Birk's blanket, which for some reason she calls Fuji, is missing. There is not much left of this lovey, it is tattered, threadbare and torn--held together with clumsily stitched embroidery thread of every color.
Fuji was gifted to us with our first baby, John. My husband's Godmother gave us this silky soft, 100 percent cotton, dry clean only (I kid you not) white baby blanket imported from Scotland. It covered John when he was a teeny babe in the bassinet and then went on to do the same for Ruth.
We snuggled baby Birk in it, too. Then something magical happened: for some strange reason that only young babies know, she chose that blankie as her special something. It had to go everywhere she went and has had it's fair share of adventures already.
It's best adventure was being left on a plane from Detroit to San Francisco. Our camera, also left on the plane, disappeared, but some kind soul recognized a good lovey when s/he saw it and put it aside. George beamed the hour drive back to the airport and returned with Fuji in his arms.
Now that Birk is 7, she doesn't require Fuji to be present for every waking or sleeping moment. That is why, Fuji has wandered for long periods from time to time. Well, this time, Fuji may have wandered for good. We've turned the house inside out and upside down and searched everywhere we can think that's possible. Fuji has disappeared.
Both mother and daughter are consumed by unexplained crying fits that come and go. It's such a huge icon of her babyhood for both of us. There's a sense of childhood passing and I'm afraid it's really the beginning of her life and my life as big girls together.
Sunday, April 5, 2009
My awesome blogging friend, Terri at The Four Scarbarys, just gave me the honor of awarding me her Sweet Friend Award.
This is an award that she created herself to thank her friends in her blogging community that have taken the time to create friendships and offer guidance. You can read her sweet blog and check out more about this award by clicking here.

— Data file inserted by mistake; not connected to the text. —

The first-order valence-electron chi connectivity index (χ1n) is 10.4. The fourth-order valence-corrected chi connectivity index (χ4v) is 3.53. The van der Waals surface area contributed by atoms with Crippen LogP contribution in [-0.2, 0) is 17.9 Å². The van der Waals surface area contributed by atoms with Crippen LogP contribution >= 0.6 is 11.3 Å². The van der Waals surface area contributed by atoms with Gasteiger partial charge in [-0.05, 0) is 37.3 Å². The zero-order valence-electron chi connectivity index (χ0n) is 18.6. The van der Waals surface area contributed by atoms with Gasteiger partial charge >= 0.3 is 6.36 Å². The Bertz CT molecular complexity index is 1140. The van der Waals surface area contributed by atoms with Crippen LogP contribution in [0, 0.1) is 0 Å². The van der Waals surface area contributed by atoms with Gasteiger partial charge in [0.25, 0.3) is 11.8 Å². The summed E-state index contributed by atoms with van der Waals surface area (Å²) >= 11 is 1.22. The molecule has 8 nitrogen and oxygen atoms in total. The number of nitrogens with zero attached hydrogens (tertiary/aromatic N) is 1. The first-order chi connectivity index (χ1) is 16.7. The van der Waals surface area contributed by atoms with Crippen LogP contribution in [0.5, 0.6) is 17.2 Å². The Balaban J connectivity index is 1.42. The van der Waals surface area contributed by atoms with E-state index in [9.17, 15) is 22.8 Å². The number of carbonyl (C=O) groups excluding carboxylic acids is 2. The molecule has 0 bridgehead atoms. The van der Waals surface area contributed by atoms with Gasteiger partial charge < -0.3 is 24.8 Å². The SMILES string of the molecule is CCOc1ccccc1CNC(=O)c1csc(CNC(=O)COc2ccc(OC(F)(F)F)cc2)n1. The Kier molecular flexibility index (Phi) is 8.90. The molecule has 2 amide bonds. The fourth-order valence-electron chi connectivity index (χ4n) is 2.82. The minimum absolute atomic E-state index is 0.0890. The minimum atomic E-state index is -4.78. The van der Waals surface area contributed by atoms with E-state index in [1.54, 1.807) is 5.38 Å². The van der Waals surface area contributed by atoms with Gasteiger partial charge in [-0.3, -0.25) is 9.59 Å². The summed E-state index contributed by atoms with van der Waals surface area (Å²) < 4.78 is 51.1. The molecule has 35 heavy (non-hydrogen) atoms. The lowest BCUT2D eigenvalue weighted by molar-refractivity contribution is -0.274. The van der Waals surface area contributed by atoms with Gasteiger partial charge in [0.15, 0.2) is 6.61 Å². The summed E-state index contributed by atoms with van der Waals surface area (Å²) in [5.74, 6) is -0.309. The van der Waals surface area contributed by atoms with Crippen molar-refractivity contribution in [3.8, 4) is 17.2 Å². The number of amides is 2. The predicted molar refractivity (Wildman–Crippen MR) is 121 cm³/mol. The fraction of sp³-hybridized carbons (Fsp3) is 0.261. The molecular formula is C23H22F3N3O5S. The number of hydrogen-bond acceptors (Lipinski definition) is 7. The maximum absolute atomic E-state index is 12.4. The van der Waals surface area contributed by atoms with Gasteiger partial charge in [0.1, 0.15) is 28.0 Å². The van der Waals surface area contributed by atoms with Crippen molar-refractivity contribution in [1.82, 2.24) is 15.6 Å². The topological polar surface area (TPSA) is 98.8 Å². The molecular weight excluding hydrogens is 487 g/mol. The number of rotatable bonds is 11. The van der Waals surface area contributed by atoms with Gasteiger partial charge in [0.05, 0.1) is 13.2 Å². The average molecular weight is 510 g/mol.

It's not easy to make new friends in the blogging world. Everyone is so busy and trying to juggle so many balls--but, Terri, from the beginning was someone that was easy to get to know. I've enjoyed meeting her so much! Thanks, Terri!
Wednesday, April 1, 2009
There are weird terms and phrases I use with my children. We have our inside jokes that even Daddy can't quite figure out. One of these is the phrase: seat of death.
I knew this phrase had joined our hall of fame when I asked Ruth to sit in the middle seat of the mini van and she howled, "Why do I always have to sit in the seat of death?"
When Birk brought home the kindergarten class teddy bear, named Humphrey, we had to take him everywhere we went. Photographs were required to document his weekend. On the way home from school, Birk said, "Mom, could you take a picture of Humphrey in the seat of
John was running to the car and yelled, "Last one in gets the seat of death!"
The seat of death was named because we have an old Jeep Cherokee and the middle seat has no shoulder belt. I asked at the CHPD's car seat inspection clinic, whether it was safer to have my son in the front seat or the middle back seat with just a lap belt. The officer advised me to put him in the front seat.
From there on, we called it the 'seat of death.'
Unfortunately, with a family of 5, sometimes somebody must sit in the seat of death. The term has even carried over to the middle of the third row seat in our mini van. Even if you're a guest, you may have to sit in the seat of death. Sorry, Humphrey, that's how we roll.